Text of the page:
Abstract: Context. The effects of a planet sculpting the disk from which it formed are most likely to be found in disks that are in transition between being classical protoplanetary and debris disks. Recent direct imaging of transition disks has revealed structures such as dust rings, gaps, and spiral arms, but an unambiguous link between these structures and sculpting planets is yet to be found. Aims: We aim to find signs of ongoing planet-disk interaction and study the distribution of small grains at the surface of the transition disk around RX J1615.3-3255 (RX J1615). Methods: We observed RX J1615 with VLT/SPHERE. From these observations, we obtained polarimetric imaging with ZIMPOL (R'-band) and IRDIS (J), and IRDIS (H2H3) dual-band imaging with simultaneous spatially resolved spectra with the IFS (YJ). Results: We image the disk for the first time in scattered light and detect two arcs, two rings, a gap and an inner disk with marginal evidence for an inner cavity. The shapes of the arcs suggest that they are probably segments of full rings. Ellipse fitting for the two rings and inner disk yield a disk inclination i = 47 ± 2° and find semi-major axes of 1.50 ± 0.01'' (278 au), 1.06 ± 0.01'' (196 au) and 0.30 ± 0.01'' (56 au), respectively. We determine the scattering surface height above the midplane, based on the projected ring center offsets. Nine point sources are detected between 2.1'' and 8.0'' separation and considered as companion candidates. With NACO data we recover four of the nine point sources, which we determine to be not co-moving, and therefore unbound to the system. Conclusions: We present the first detection of the transition disk of RX J1615 in scattered light. The height of the rings indicate limited flaring of the disk surface, which enables partial self-shadowing in the disk. The outermost arc either traces the bottom of the disk or it is another ring with semi-major axis ≳ 2.35'' (435 au). We explore both scenarios, extrapolating the complete shape of the feature, which will allow us to distinguish between the two in future observations. The most attractive scenario, where the arc traces the bottom of the outer ring, requires the disk to be truncated at r ≈ 360 au. If the closest companion candidate is indeed orbiting the disk at 540 au, then it would be the most likely cause for such truncation. This companion candidate, as well as the remaining four, all require follow up observations to determine if they are bound to the system. Based on observations made with ESO Telescopes at the La Silla Paranal Observatory under programme IDs 095.C-0298(A), 095.C-0298(B), and 095.C-0693(A) during guaranteed and open time observations of the SPHERE consortium, and on NACO observations: program IDs: 085.C-0012(A), 087.C-0111(A), and 089.C-0133(A). The reduced images as FITS files are only available at the CDS via anonymous ftp to http://cdsarc.u-strasbg.fr (http://130.79.128.5) or via http://cdsarc.u-strasbg.fr/viz-bin/qcat?J/A+A/595/A114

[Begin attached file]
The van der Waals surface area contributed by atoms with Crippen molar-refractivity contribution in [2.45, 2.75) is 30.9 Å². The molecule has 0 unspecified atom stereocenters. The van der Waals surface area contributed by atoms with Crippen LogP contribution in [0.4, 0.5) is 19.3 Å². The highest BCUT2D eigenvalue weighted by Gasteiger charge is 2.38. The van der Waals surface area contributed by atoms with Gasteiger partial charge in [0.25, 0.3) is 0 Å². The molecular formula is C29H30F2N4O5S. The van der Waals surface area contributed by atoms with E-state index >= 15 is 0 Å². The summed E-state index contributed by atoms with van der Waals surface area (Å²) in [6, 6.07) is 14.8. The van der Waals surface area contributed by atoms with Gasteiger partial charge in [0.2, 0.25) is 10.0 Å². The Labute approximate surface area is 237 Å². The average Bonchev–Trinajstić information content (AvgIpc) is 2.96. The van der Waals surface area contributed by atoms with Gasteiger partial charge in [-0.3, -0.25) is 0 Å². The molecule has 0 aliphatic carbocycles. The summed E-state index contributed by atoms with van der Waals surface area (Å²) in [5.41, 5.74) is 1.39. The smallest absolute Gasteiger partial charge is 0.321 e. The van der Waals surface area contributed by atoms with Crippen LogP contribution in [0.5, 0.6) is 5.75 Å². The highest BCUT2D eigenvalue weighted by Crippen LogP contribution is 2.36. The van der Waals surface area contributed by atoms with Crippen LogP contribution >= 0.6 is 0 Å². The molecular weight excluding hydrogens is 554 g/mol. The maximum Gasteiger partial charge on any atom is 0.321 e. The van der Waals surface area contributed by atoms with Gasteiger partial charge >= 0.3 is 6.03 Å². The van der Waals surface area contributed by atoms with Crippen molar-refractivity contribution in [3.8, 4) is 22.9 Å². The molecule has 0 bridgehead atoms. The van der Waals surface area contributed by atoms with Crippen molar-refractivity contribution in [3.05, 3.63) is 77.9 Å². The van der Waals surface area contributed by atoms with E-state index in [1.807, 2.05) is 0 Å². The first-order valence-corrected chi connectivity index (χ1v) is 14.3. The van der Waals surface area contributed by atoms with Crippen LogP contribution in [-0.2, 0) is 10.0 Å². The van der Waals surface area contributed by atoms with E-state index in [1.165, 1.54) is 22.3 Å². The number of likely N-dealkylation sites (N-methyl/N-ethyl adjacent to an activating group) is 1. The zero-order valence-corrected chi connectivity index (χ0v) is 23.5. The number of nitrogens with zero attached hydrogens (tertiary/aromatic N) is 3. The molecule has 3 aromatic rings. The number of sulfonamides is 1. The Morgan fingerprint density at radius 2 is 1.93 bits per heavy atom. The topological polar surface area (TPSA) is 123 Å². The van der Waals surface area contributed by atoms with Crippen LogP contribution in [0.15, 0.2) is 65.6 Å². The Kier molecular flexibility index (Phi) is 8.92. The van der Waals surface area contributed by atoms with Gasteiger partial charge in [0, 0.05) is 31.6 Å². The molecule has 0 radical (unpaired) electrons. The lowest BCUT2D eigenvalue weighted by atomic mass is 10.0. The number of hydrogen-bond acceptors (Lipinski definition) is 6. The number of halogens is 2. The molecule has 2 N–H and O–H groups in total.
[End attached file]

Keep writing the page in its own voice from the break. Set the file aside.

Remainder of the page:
Direct detection of scattered light gaps in the transitional disk around HD 97048 with VLT/SPHERE

23 Dec 2016